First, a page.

Dyslexia Begins Early
Dyslexic brains are wired differently. Researchers now report finding evidence of these differences in infants as young as six months. In a study conducted at Boston Children’s hospital, researchers used DTI (diffusion tensor) imaging to map the development of brain tracts in infants between the ages of six and seventeen months. They compared the brain images of a group of infants with a family history of dyslexia (FHD) with a matched group of similar infants with no such history of dyslexia.
The researchers found significant differences in the development of white matter in the left hemisphere among the infants in the FHD group, similar to the structural differences seen among older dyslexic children and adults in other studies. The researchers also found that the differences in left-brain white matter density could be correlated with development of expressive language skills .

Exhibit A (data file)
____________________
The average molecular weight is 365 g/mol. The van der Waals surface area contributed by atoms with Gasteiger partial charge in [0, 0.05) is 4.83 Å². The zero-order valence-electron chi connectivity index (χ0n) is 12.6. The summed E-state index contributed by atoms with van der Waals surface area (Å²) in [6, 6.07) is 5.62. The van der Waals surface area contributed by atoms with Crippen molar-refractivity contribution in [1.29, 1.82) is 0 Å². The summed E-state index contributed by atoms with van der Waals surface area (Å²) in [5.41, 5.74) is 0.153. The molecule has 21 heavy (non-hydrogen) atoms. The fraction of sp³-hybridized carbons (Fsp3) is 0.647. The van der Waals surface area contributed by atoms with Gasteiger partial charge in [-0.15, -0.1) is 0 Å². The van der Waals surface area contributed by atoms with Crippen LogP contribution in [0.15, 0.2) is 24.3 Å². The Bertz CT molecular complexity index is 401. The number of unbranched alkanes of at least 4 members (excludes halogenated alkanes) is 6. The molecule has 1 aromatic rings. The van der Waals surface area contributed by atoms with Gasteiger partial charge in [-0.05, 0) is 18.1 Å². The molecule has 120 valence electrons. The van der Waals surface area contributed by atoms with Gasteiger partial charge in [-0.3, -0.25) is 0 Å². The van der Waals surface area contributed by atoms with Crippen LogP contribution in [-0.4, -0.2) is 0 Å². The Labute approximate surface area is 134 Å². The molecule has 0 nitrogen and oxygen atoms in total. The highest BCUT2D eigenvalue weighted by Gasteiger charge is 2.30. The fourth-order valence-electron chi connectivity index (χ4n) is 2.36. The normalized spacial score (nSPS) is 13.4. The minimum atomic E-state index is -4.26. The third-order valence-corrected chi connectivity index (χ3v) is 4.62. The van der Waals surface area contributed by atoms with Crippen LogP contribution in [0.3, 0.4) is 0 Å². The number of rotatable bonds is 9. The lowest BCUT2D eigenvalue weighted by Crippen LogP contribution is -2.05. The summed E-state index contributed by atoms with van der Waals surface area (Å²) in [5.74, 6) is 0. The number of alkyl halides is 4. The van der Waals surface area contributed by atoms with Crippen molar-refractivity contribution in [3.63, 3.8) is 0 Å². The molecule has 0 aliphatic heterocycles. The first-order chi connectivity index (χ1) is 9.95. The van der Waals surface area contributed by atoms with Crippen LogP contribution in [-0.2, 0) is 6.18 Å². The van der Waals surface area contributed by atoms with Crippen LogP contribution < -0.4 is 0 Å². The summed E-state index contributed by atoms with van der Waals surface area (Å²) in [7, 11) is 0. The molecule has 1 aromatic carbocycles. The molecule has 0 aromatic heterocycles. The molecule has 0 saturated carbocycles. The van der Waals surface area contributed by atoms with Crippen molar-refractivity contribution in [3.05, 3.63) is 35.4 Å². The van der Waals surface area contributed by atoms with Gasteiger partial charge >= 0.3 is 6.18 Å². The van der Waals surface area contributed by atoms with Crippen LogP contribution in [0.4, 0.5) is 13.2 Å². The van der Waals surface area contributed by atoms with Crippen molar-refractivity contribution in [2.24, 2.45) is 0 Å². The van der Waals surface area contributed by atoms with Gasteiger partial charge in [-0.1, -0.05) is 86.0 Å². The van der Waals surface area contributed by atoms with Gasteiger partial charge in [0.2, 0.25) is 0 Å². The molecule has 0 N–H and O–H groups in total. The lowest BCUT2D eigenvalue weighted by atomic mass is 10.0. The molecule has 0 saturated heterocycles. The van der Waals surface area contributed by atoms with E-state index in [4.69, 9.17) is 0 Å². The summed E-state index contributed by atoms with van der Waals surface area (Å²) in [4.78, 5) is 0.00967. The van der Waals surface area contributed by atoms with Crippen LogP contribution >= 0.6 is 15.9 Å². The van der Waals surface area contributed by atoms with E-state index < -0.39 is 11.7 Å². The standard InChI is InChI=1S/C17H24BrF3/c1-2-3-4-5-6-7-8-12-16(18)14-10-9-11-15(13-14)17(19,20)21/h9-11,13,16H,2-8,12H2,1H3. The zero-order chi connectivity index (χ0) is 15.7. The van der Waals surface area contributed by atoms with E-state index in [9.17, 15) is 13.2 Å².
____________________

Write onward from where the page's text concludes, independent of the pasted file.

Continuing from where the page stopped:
This research provides further evidence that the brain differences associated with dyslexia begin very early in life, and are already established by the time the child begins to learn language. The findings are consistent with the Davis theory that dyslexic children are picture-thinkers who experience difficulty learning to think with the sounds of language.
Citation: Nicolas Langer, Barbara Peysakhovich, Jennifer Zuk, Marie Drottar, Danielle D. Sliva, Sara Smith, Bryce L. C. Becker, P. Ellen Grant, and Nadine Gaab. White Matter Alterations in Infants at Risk for Developmental Dyslexia Cerebral Cortex 2017 Feb; 27(2): 1027–1036 (See Full Text)